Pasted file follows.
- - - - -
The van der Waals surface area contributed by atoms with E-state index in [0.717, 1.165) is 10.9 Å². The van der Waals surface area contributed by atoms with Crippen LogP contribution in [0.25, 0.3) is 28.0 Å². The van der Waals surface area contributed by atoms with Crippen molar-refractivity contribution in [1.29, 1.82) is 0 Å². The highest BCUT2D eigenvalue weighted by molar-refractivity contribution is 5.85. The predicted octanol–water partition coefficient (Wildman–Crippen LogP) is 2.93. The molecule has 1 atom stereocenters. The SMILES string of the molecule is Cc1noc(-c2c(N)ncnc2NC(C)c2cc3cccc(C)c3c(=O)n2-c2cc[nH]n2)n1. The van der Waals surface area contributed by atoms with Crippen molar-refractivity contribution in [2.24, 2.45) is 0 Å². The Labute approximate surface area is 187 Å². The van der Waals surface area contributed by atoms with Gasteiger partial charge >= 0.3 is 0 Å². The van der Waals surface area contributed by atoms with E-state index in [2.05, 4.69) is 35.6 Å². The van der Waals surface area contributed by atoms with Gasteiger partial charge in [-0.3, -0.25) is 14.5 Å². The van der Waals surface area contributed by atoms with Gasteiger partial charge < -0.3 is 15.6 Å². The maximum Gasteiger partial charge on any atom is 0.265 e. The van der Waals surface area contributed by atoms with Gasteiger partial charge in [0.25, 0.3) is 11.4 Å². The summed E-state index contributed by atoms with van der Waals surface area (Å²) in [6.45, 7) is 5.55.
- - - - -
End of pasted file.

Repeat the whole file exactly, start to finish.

The van der Waals surface area contributed by atoms with E-state index in [0.717, 1.165) is 10.9 Å². The van der Waals surface area contributed by atoms with Crippen LogP contribution in [0.25, 0.3) is 28.0 Å². The van der Waals surface area contributed by atoms with Crippen molar-refractivity contribution in [1.29, 1.82) is 0 Å². The highest BCUT2D eigenvalue weighted by molar-refractivity contribution is 5.85. The predicted octanol–water partition coefficient (Wildman–Crippen LogP) is 2.93. The molecule has 1 atom stereocenters. The SMILES string of the molecule is Cc1noc(-c2c(N)ncnc2NC(C)c2cc3cccc(C)c3c(=O)n2-c2cc[nH]n2)n1. The van der Waals surface area contributed by atoms with Crippen molar-refractivity contribution in [2.24, 2.45) is 0 Å². The Labute approximate surface area is 187 Å². The van der Waals surface area contributed by atoms with Gasteiger partial charge >= 0.3 is 0 Å². The van der Waals surface area contributed by atoms with E-state index in [2.05, 4.69) is 35.6 Å². The van der Waals surface area contributed by atoms with Gasteiger partial charge in [-0.3, -0.25) is 14.5 Å². The van der Waals surface area contributed by atoms with Gasteiger partial charge < -0.3 is 15.6 Å². The maximum Gasteiger partial charge on any atom is 0.265 e. The van der Waals surface area contributed by atoms with Gasteiger partial charge in [0.25, 0.3) is 11.4 Å². The summed E-state index contributed by atoms with van der Waals surface area (Å²) in [6.45, 7) is 5.55.